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I am fairly new to C++, having much more C experience.

I am writing a program that will use the string class, and began to wonder about the efficiency of the "length()" method.

I realized though that I didn't have a good answer to this question, and so was wondering if the answer to this and similar questions exist somewhere. While I am more than capable of determining the runtime of my own code, I'm at a bit of a loss when it comes to provided code, and so I find I can't accurately judge the efficiency of my programs.

Is there c++ documentation (online, or in "man" format) that includes information on the runtime of provided code?

Edit: I'm interested in this in general, not just string::length.

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Duplicate of… – Fred Larson Jul 12 '09 at 5:24
It should be noted... you should use string::size() instead of string::length() because all other STL containers use size() only. – rlbond Jul 12 '09 at 6:12
up vote 5 down vote accepted

At present, time complexity of size() for all STL containers is underspecified. There's an open C++ defect report for that.

The present ISO C++ standard says that STL containers should have size() of constant complexity:


The class template basic_string conforms to the requirements of a Sequence, as specified in (23.1.1). Additionally, because the iterators supported by basic_string are random access iterators (24.1.5), basic_string conforms to the the requirements of a Reversible Container, as specified in (23.1).


  • Expression: a.size()
  • Complexity: (Note A)

Those entries marked ‘‘(Note A)’’ should have constant complexity

However, "should" is not a binding requirement in the Standard parlance; indeed, the above applies to std::list as well, but in practice some implementations (notably g++) have O(N) std::list::size().

The only thing that can be guaranteed is that (end() - begin()) for a string is (possibly amortized) O(1). This is because string iterators are guaranteed to be random-access, and random-access iterators are guaranteed to have constant time operator-.

As a more practical issue, for all existing C++ implementations out there, the following holds:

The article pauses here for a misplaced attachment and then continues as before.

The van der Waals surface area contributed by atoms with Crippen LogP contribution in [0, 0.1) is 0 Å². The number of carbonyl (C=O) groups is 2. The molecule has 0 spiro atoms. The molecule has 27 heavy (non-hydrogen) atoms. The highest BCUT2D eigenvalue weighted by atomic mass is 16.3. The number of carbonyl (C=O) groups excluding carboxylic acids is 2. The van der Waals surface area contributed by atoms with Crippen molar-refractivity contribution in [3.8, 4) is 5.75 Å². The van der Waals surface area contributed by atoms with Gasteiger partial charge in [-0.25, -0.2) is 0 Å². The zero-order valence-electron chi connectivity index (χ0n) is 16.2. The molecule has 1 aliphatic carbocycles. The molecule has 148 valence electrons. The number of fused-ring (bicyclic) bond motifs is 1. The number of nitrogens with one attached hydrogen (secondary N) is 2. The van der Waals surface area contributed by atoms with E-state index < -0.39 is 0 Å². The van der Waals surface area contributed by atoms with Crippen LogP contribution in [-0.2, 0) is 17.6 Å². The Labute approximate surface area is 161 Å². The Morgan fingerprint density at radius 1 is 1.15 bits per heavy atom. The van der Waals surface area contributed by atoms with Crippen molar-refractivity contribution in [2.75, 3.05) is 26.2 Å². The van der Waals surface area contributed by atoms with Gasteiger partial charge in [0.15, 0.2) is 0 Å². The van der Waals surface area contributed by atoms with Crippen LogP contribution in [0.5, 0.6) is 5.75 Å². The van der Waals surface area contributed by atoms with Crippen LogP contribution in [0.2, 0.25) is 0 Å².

• std::string::size() is O(1)
  • std::vector::size() is O(1)

They are fairly obvious, as both strings and vectors are most efficiently implemented as contiguous arrays with separately stored size: contiguous because it gives fastest element access while satisfying all other complexity requirements, and storing size is because Container requirements demand that end() be constant-time.

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"possibly amortized O(1)". Amortized over what? – Steve Jessop Jul 12 '09 at 9:11
I'm not sure how to properly phrase it, but I was thinking about std::deque - and the general implementation approach (linked list of vectors) when I wrote that; in theory, a standard-compliant string could use deque or something similar as underlying storage. But come to think of it, I'm not even sure that deque iterators have O(1) operator- for iterators, amortized or not (though the Standard requires them to). Anyone care to compute the complexity for it? – Pavel Minaev Jul 12 '09 at 10:37
deque iterators are random access too, and that means they have O(1) operator- by definition. Any implementation that does otherwise is faulty, but you can't draw any other conclusions. It's not too hard to implement this since operator[] needs to be O(1) as well. So, in general you can efficiently calculate x-y as (x-begin())-(y-begin()). – MSalters Jul 13 '09 at 10:57
I fail to see how deque iterators can be O(1), given that to iterate from one to another can require iterating over several linked clusters of items - i.e. in effect iterating over a linked list - which is definitely not O(1). I believe that operator[] for deque is only amortized O(1) as well, for the same reason. – Pavel Minaev Jul 13 '09 at 20:01

All of the implementations I've seen are O(1).

The documentation you're looking for is the C++ standard -- I believe C++03 is the latest one at present. It isn't available online or in man format, it's sold commercially. There's a list of the places to find it, and recent prices, here.

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